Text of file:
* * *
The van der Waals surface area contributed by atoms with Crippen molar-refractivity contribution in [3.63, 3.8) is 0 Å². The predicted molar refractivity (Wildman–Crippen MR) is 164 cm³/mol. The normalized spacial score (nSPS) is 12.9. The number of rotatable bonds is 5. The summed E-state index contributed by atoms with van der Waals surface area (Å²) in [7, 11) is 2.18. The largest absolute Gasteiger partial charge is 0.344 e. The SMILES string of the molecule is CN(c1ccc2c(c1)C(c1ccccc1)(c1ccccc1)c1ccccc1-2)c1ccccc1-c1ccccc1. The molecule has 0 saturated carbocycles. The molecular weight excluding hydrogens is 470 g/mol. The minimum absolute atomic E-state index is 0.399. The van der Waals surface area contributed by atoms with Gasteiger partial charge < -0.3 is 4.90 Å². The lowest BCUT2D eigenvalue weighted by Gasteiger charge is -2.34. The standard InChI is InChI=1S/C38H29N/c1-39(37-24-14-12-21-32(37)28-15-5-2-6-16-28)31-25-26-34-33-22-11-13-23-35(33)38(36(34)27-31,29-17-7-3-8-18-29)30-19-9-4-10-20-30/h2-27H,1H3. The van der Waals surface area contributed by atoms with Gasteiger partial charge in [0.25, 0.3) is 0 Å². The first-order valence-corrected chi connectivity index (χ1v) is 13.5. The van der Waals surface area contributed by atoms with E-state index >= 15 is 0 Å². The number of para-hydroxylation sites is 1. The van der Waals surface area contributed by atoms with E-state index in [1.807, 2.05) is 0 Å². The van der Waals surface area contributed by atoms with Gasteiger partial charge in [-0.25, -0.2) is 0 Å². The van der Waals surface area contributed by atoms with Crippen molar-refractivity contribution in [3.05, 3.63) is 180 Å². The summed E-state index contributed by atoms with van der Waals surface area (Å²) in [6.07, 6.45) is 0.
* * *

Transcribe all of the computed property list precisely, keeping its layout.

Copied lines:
The van der Waals surface area contributed by atoms with Crippen molar-refractivity contribution in [3.63, 3.8) is 0 Å². The predicted molar refractivity (Wildman–Crippen MR) is 164 cm³/mol. The normalized spacial score (nSPS) is 12.9. The number of rotatable bonds is 5. The summed E-state index contributed by atoms with van der Waals surface area (Å²) in [7, 11) is 2.18. The largest absolute Gasteiger partial charge is 0.344 e. The SMILES string of the molecule is CN(c1ccc2c(c1)C(c1ccccc1)(c1ccccc1)c1ccccc1-2)c1ccccc1-c1ccccc1. The molecule has 0 saturated carbocycles. The molecular weight excluding hydrogens is 470 g/mol. The minimum absolute atomic E-state index is 0.399. The van der Waals surface area contributed by atoms with Gasteiger partial charge < -0.3 is 4.90 Å². The lowest BCUT2D eigenvalue weighted by Gasteiger charge is -2.34. The standard InChI is InChI=1S/C38H29N/c1-39(37-24-14-12-21-32(37)28-15-5-2-6-16-28)31-25-26-34-33-22-11-13-23-35(33)38(36(34)27-31,29-17-7-3-8-18-29)30-19-9-4-10-20-30/h2-27H,1H3. The van der Waals surface area contributed by atoms with Gasteiger partial charge in [0.25, 0.3) is 0 Å². The first-order valence-corrected chi connectivity index (χ1v) is 13.5. The van der Waals surface area contributed by atoms with E-state index >= 15 is 0 Å². The number of para-hydroxylation sites is 1. The van der Waals surface area contributed by atoms with E-state index in [1.807, 2.05) is 0 Å². The van der Waals surface area contributed by atoms with Gasteiger partial charge in [-0.25, -0.2) is 0 Å². The van der Waals surface area contributed by atoms with Crippen molar-refractivity contribution in [3.05, 3.63) is 180 Å². The summed E-state index contributed by atoms with van der Waals surface area (Å²) in [6.07, 6.45) is 0.